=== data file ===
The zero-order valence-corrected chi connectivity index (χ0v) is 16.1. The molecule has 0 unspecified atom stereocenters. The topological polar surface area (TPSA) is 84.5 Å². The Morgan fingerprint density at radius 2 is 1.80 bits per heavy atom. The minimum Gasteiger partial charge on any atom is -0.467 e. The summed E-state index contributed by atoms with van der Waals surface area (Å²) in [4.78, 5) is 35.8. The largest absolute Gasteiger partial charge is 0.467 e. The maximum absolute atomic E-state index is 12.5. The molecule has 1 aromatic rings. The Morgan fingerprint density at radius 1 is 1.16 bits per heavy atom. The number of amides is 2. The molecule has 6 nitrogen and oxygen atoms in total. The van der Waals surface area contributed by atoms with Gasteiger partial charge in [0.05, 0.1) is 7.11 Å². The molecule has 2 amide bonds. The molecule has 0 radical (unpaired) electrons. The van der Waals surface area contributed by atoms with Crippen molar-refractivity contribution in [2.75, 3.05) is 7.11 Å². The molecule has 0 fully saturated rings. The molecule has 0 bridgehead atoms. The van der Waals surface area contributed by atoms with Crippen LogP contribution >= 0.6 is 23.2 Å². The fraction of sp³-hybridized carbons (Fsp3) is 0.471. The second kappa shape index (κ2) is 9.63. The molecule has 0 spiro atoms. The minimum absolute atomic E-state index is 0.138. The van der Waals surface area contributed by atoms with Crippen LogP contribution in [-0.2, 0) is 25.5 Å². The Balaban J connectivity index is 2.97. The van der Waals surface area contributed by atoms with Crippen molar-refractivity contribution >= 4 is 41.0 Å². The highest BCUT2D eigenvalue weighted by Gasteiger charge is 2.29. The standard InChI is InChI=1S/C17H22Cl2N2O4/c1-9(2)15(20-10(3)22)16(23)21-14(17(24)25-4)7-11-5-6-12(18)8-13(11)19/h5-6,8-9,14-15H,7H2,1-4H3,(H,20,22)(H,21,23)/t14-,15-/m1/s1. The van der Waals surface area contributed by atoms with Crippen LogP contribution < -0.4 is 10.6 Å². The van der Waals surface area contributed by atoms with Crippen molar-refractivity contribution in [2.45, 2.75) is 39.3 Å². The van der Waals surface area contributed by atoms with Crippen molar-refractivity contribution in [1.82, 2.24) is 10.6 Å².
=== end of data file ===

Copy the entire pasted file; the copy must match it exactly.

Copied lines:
The zero-order valence-corrected chi connectivity index (χ0v) is 16.1. The molecule has 0 unspecified atom stereocenters. The topological polar surface area (TPSA) is 84.5 Å². The Morgan fingerprint density at radius 2 is 1.80 bits per heavy atom. The minimum Gasteiger partial charge on any atom is -0.467 e. The summed E-state index contributed by atoms with van der Waals surface area (Å²) in [4.78, 5) is 35.8. The largest absolute Gasteiger partial charge is 0.467 e. The maximum absolute atomic E-state index is 12.5. The molecule has 1 aromatic rings. The Morgan fingerprint density at radius 1 is 1.16 bits per heavy atom. The number of amides is 2. The molecule has 6 nitrogen and oxygen atoms in total. The van der Waals surface area contributed by atoms with Gasteiger partial charge in [0.05, 0.1) is 7.11 Å². The molecule has 2 amide bonds. The molecule has 0 radical (unpaired) electrons. The van der Waals surface area contributed by atoms with Crippen molar-refractivity contribution in [2.75, 3.05) is 7.11 Å². The molecule has 0 fully saturated rings. The molecule has 0 bridgehead atoms. The van der Waals surface area contributed by atoms with Crippen LogP contribution >= 0.6 is 23.2 Å². The fraction of sp³-hybridized carbons (Fsp3) is 0.471. The second kappa shape index (κ2) is 9.63. The molecule has 0 spiro atoms. The minimum absolute atomic E-state index is 0.138. The van der Waals surface area contributed by atoms with Crippen LogP contribution in [-0.2, 0) is 25.5 Å². The Balaban J connectivity index is 2.97. The van der Waals surface area contributed by atoms with Crippen molar-refractivity contribution >= 4 is 41.0 Å². The highest BCUT2D eigenvalue weighted by Gasteiger charge is 2.29. The standard InChI is InChI=1S/C17H22Cl2N2O4/c1-9(2)15(20-10(3)22)16(23)21-14(17(24)25-4)7-11-5-6-12(18)8-13(11)19/h5-6,8-9,14-15H,7H2,1-4H3,(H,20,22)(H,21,23)/t14-,15-/m1/s1. The van der Waals surface area contributed by atoms with Crippen LogP contribution < -0.4 is 10.6 Å². The van der Waals surface area contributed by atoms with Crippen molar-refractivity contribution in [2.45, 2.75) is 39.3 Å². The van der Waals surface area contributed by atoms with Crippen molar-refractivity contribution in [1.82, 2.24) is 10.6 Å².